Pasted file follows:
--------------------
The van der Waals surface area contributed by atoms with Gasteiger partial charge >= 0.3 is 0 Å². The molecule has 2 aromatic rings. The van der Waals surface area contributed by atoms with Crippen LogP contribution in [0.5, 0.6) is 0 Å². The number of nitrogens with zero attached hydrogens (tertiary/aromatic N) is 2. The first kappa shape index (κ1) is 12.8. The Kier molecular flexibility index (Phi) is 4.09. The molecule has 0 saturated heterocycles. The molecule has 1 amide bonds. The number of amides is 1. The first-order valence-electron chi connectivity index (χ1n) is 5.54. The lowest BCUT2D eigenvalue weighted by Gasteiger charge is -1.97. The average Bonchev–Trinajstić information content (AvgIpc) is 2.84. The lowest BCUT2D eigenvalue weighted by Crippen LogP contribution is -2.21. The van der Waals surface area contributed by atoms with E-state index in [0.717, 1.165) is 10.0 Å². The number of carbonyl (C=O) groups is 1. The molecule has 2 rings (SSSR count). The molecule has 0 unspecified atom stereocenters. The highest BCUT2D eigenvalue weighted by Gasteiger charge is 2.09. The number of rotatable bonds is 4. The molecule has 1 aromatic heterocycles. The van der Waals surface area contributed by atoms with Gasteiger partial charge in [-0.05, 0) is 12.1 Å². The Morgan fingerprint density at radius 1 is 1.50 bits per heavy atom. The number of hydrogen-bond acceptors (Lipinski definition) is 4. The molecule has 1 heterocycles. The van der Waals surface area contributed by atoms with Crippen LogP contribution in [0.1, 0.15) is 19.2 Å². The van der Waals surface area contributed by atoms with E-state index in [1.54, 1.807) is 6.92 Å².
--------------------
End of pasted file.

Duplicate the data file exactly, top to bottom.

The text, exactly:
The van der Waals surface area contributed by atoms with Gasteiger partial charge >= 0.3 is 0 Å². The molecule has 2 aromatic rings. The van der Waals surface area contributed by atoms with Crippen LogP contribution in [0.5, 0.6) is 0 Å². The number of nitrogens with zero attached hydrogens (tertiary/aromatic N) is 2. The first kappa shape index (κ1) is 12.8. The Kier molecular flexibility index (Phi) is 4.09. The molecule has 0 saturated heterocycles. The molecule has 1 amide bonds. The number of amides is 1. The first-order valence-electron chi connectivity index (χ1n) is 5.54. The lowest BCUT2D eigenvalue weighted by Gasteiger charge is -1.97. The average Bonchev–Trinajstić information content (AvgIpc) is 2.84. The lowest BCUT2D eigenvalue weighted by Crippen LogP contribution is -2.21. The van der Waals surface area contributed by atoms with E-state index in [0.717, 1.165) is 10.0 Å². The number of carbonyl (C=O) groups is 1. The molecule has 2 rings (SSSR count). The molecule has 0 unspecified atom stereocenters. The highest BCUT2D eigenvalue weighted by Gasteiger charge is 2.09. The number of rotatable bonds is 4. The molecule has 1 aromatic heterocycles. The van der Waals surface area contributed by atoms with Gasteiger partial charge in [-0.05, 0) is 12.1 Å². The Morgan fingerprint density at radius 1 is 1.50 bits per heavy atom. The number of hydrogen-bond acceptors (Lipinski definition) is 4. The molecule has 1 heterocycles. The van der Waals surface area contributed by atoms with Crippen LogP contribution in [0.1, 0.15) is 19.2 Å². The van der Waals surface area contributed by atoms with E-state index in [1.54, 1.807) is 6.92 Å².